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The Quiet Man (March 10, 2011)

The great American director, John Ford, is known for two kinds of movies, aside from his masterpiece, The Grapes of Wrath, a film I find somewhat uncharacteristic of his other work. The one kind of film was Westerns, often Westerns about the Army in the west – like his cavalry trilogy (Fort Apache from 1948, She Wore A Yellow Ribbon from 1949, and Rio Grande from 1950). The other kind of film was movies about Ireland and the Irish, ranging from the dark Irish civil war story The Informer (1935), through tonight’s film, a charming, sentimentalized view of the Emerald Isle from 1952, to the story of the final political campaign of an Irish-American mayor The Last Hurrah (1958). In the process he made movies over and over with a set of the same actors, most famously with John Wayne, who in this picture plays the American boxer in the land of the bogs and the little people, but also with Victor McLaglen, who plays Maureen O’Hara’s brother, and with Ward Bond and Mildred Natwick, who also appear in this cast. The critic David Thomson mentions Jack MacGowran, who plays Ignatius Feeney, as a standout – a real Irish actor, whose stage work included parts in the plays of Samuel Beckett.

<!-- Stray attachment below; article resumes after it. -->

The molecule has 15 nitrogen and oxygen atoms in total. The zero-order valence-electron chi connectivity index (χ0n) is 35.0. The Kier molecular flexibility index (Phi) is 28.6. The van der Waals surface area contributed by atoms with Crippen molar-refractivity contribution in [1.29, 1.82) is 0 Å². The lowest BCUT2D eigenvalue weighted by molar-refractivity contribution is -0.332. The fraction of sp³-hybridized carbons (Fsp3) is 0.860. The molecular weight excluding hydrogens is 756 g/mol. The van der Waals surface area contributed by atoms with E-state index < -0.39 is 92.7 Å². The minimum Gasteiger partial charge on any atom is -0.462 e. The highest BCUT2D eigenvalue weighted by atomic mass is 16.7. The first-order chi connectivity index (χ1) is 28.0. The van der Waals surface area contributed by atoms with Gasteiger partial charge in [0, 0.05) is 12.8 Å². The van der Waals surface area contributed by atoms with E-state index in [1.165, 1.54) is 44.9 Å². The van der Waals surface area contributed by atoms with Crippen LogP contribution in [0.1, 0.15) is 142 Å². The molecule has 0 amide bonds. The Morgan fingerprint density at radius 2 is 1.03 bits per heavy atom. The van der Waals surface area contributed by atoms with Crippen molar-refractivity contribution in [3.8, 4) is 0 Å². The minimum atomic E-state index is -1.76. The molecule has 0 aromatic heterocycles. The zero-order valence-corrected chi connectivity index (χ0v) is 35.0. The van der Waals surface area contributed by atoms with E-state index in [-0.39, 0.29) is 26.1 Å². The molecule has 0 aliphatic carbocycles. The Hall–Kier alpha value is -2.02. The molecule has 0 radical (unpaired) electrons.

John Ford had been making movies for Republic Pictures for some time, including one of the three cavalry trilogy films, Rio Grande, but this production, an expensive one for that studio, marked a departure from Republic’s usual B-picture Western fare. Republic consented to do it on the condition that Wayne, Ford and O’Hara make a Western first – the same one, Rio Grande. Another of Republic’s conditions was that the film was to have a running time of less than two hours. When Ford screened the film for the Republic execs, he stopped the film after two hours – right in the middle of a fistfight that was key to the plot resolution – and they agreed to let it run for its full length, which is 2 hours 9 minutes.

At the Oscars, Ford won best director for this movie, and Winton Hoch and Archie Stout won for best cinematography. The film was nominated for best picture, the only time a Republic movie was ever nominated. Other nominations were for Victor McLaglen for best supporting actor, Frank Hotaling, John McCarthy and Charles Thompson for best art direction, Daniel Bloomberg for best sound, and Frank Nugent for best adapted screenplay. I hope you enjoy watching this picture postcard view of 1952 Ireland with me tonight.